I visited Port-of-Spain following hot on Anna’s heels – luckily for me, she left a very favourable impression! There was quite an overwhelming amount of work to be done. Most of the instruments I dealt with needed fingerboard work, as well as a good clean-up. Also, they all suffered from “Tropical Neck Syndrome” (lowered neck projection due to high humidity), most of them came with ill-fitting pegs and ill-conceived nuts, some of them needed new soundposts, bridges, strings …
All the fittings I brought along had been collected by my former coworkers at House of Note in Minneapolis; strings were donated by some members of the Minnesota Orchestra, House of Note, and luthier Bill Scott.
I worked on fifteen instruments in five and a half days, and taught two classes (on cleaning, pegs, nuts, and bridge curves and heights) to some of the conservatory students as well as interested members of the community. I also brought a beautiful viola, made and generously donated by Eugene Holtier of Cleveland, Ohio, which has become part of the APA’s collection and will be on loan to deserving students. After some thorough combing through my tool drawers, it turned out there were quite a few duplicates, so I was able to leave enough tools and supplies that our new friends can get on with some work until we return – Anna outlined some of the ideas we are considering in her report.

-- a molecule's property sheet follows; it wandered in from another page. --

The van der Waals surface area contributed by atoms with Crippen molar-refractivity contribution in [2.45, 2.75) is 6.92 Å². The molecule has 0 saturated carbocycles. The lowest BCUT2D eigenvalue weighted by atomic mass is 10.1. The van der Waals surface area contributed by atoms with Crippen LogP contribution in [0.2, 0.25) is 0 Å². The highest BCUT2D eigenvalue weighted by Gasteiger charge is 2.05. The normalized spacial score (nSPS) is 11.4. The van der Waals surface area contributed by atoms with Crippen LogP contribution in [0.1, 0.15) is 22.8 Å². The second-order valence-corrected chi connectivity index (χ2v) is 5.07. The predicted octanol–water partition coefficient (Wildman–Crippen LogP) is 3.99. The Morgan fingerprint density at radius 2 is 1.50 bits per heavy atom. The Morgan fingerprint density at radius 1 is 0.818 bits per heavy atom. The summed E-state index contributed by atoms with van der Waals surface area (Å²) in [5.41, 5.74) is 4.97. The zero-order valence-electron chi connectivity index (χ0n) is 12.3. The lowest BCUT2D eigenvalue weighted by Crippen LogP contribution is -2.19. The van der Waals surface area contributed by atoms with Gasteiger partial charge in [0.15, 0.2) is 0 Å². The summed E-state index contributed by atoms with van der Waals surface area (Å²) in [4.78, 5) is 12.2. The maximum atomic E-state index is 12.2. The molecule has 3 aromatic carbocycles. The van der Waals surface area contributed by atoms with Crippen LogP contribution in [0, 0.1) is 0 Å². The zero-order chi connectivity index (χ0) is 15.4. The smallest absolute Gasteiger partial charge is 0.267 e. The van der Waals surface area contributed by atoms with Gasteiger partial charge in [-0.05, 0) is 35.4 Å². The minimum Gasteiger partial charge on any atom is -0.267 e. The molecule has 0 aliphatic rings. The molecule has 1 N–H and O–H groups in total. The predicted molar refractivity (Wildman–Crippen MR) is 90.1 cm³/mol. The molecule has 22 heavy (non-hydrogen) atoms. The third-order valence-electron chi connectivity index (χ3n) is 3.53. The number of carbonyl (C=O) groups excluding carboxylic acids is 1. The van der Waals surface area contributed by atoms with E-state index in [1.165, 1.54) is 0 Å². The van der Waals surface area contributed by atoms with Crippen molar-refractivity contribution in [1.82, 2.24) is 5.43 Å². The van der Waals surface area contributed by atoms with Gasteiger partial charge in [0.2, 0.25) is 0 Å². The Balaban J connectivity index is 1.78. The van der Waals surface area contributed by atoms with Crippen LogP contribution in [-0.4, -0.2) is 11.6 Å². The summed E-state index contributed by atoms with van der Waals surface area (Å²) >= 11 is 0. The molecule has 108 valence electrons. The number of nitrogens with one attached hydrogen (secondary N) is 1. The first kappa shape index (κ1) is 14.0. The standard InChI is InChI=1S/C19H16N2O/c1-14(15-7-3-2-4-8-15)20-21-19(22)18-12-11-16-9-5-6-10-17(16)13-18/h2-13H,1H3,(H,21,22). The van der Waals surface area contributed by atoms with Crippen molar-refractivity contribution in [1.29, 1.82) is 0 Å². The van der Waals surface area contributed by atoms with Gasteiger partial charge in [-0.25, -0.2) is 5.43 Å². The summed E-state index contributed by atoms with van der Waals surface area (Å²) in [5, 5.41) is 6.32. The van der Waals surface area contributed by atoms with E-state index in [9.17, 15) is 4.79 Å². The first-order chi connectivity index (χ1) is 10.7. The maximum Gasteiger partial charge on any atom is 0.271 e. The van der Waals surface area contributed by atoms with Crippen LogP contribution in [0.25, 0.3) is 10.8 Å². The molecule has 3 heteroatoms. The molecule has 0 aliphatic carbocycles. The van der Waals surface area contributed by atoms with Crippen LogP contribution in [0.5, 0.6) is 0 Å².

I would like to mention that our hosts were unequalled in terms of the preparation they had put into our visit, as well as the support they were offering to us on the ground. They have been building a wonderful program, and are generous and untiring in their efforts to provide a well-rounded, well-grounded learning environment for their students. I take my hat off to their dedication. Once again, LSF served as a path to establishing wonderful connections with great people.